I put $50,000 in two variable, non-qualified annuities three years ago. I have four more years to go without having to pay the $2,200 in an early withdrawal fee. Would it be wise to move to fixed index annuities with or without bonus to protect my investments?
"If you liquidate your variable annuities completely, you would be assessed those charges," said FPA member, Frederick D. Orr, CFP®, of Pivotal Financial Advisors. Given that, you should examine whether there's a provision in your variable annuity contracts to take partial liquidations without being assessed those surrender charges. "But please understand that any liquidation, partial or total, could have tax consequences and early withdrawal penalties if made prior to age 59½," he said.
"To liquidate your annuity completely would be costly," Orr said. "Then, if you moved it into another annuity the new annuity would probably have a longer surrender charge than your current annuity. If the equity indexed annuity has a bonus provision that means that the surrender charge period has been extended for a longer period of time."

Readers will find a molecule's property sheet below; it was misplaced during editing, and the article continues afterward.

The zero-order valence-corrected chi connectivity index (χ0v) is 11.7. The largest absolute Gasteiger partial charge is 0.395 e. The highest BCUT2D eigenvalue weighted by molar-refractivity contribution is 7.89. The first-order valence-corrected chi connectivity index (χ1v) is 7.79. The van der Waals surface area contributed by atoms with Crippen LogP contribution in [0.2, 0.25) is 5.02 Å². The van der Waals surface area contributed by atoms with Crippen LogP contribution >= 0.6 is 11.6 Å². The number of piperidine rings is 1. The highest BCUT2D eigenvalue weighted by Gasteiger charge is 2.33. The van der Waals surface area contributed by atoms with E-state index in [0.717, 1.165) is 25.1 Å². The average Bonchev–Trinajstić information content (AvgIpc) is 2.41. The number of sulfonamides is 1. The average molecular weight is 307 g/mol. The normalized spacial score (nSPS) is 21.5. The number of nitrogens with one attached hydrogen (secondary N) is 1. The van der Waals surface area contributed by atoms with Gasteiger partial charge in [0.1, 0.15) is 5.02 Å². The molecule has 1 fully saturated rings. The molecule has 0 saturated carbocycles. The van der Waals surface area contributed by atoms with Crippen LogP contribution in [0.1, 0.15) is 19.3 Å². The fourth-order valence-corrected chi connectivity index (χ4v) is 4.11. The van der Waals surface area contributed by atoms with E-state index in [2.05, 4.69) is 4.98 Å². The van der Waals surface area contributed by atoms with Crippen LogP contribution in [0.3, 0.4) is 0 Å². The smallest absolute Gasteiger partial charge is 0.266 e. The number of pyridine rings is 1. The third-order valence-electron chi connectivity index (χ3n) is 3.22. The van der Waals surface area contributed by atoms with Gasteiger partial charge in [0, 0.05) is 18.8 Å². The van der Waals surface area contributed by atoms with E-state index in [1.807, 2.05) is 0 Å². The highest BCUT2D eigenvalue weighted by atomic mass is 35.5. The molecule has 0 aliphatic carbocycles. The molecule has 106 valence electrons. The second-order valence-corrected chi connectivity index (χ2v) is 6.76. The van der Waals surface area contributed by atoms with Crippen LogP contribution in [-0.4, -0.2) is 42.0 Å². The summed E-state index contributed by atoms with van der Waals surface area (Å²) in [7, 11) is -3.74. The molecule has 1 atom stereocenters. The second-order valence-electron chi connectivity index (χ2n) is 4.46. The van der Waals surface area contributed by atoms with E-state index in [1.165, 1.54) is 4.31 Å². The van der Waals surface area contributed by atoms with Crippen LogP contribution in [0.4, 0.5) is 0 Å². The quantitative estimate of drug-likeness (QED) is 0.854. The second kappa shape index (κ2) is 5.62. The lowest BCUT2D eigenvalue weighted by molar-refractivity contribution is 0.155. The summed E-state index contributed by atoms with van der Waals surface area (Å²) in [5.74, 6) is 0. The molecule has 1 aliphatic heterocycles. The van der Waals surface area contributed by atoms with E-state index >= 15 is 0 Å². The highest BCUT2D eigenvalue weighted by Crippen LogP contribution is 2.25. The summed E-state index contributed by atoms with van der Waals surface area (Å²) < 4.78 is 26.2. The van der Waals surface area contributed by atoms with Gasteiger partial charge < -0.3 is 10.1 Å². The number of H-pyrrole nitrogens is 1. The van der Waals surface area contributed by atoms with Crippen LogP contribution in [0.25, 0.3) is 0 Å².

Instead of liquidating, Orr said you might consider this option: "You can rearrange the sub-accounts within the annuity to help you reduce your exposure to asset classes that have been volatile lately. This rearrangement would not incur any additional taxes or penalties."
Orr suggested that another option to consider would be a 1035 exchange. "Doing so would minimize the tax and penalty situation," he said.
"Your seemingly simple question has many factors to consider before making an informed choice," Orr said. "On the surface, I would say do not make the change until you consider some, if not all, of the preceding points."
In addition, Orr encourages you to go through a complete financial planning process that aligns your goals and values with your financial situation and only then make any changes or new purchases of financial products if appropriate.